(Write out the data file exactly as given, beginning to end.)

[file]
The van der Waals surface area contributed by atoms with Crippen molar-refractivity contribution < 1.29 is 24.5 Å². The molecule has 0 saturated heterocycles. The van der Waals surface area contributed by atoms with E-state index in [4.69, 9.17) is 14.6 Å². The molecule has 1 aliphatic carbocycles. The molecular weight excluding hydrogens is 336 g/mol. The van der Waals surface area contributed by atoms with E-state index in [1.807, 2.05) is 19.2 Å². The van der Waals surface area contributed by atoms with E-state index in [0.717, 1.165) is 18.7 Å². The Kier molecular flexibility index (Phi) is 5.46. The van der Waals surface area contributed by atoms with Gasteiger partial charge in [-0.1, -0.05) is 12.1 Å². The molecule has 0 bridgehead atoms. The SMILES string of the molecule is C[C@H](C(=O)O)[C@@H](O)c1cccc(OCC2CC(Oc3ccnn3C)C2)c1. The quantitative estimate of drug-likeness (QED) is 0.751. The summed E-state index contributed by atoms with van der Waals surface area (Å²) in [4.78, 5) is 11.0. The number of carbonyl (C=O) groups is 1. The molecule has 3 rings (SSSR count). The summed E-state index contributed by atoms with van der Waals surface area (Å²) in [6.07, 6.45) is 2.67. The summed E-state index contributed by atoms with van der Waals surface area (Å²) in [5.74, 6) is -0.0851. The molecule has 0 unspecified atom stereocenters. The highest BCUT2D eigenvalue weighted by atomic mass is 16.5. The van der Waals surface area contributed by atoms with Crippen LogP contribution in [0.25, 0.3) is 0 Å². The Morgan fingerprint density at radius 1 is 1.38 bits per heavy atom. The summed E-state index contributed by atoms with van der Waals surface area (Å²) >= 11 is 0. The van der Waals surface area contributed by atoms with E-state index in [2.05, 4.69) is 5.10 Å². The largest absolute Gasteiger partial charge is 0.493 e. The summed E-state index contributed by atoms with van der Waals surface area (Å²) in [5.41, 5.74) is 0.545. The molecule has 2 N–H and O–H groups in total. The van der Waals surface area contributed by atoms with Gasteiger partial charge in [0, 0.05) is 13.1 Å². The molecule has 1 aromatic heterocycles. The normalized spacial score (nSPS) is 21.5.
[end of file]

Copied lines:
The van der Waals surface area contributed by atoms with Crippen molar-refractivity contribution < 1.29 is 24.5 Å². The molecule has 0 saturated heterocycles. The van der Waals surface area contributed by atoms with E-state index in [4.69, 9.17) is 14.6 Å². The molecule has 1 aliphatic carbocycles. The molecular weight excluding hydrogens is 336 g/mol. The van der Waals surface area contributed by atoms with E-state index in [1.807, 2.05) is 19.2 Å². The van der Waals surface area contributed by atoms with E-state index in [0.717, 1.165) is 18.7 Å². The Kier molecular flexibility index (Phi) is 5.46. The van der Waals surface area contributed by atoms with Gasteiger partial charge in [-0.1, -0.05) is 12.1 Å². The molecule has 0 bridgehead atoms. The SMILES string of the molecule is C[C@H](C(=O)O)[C@@H](O)c1cccc(OCC2CC(Oc3ccnn3C)C2)c1. The quantitative estimate of drug-likeness (QED) is 0.751. The summed E-state index contributed by atoms with van der Waals surface area (Å²) in [4.78, 5) is 11.0. The number of carbonyl (C=O) groups is 1. The molecule has 3 rings (SSSR count). The summed E-state index contributed by atoms with van der Waals surface area (Å²) in [6.07, 6.45) is 2.67. The summed E-state index contributed by atoms with van der Waals surface area (Å²) in [5.74, 6) is -0.0851. The molecule has 0 unspecified atom stereocenters. The highest BCUT2D eigenvalue weighted by atomic mass is 16.5. The van der Waals surface area contributed by atoms with Crippen LogP contribution in [0.25, 0.3) is 0 Å². The Morgan fingerprint density at radius 1 is 1.38 bits per heavy atom. The summed E-state index contributed by atoms with van der Waals surface area (Å²) >= 11 is 0. The van der Waals surface area contributed by atoms with E-state index in [2.05, 4.69) is 5.10 Å². The largest absolute Gasteiger partial charge is 0.493 e. The summed E-state index contributed by atoms with van der Waals surface area (Å²) in [5.41, 5.74) is 0.545. The molecule has 2 N–H and O–H groups in total. The van der Waals surface area contributed by atoms with Gasteiger partial charge in [0, 0.05) is 13.1 Å². The molecule has 1 aromatic heterocycles. The normalized spacial score (nSPS) is 21.5.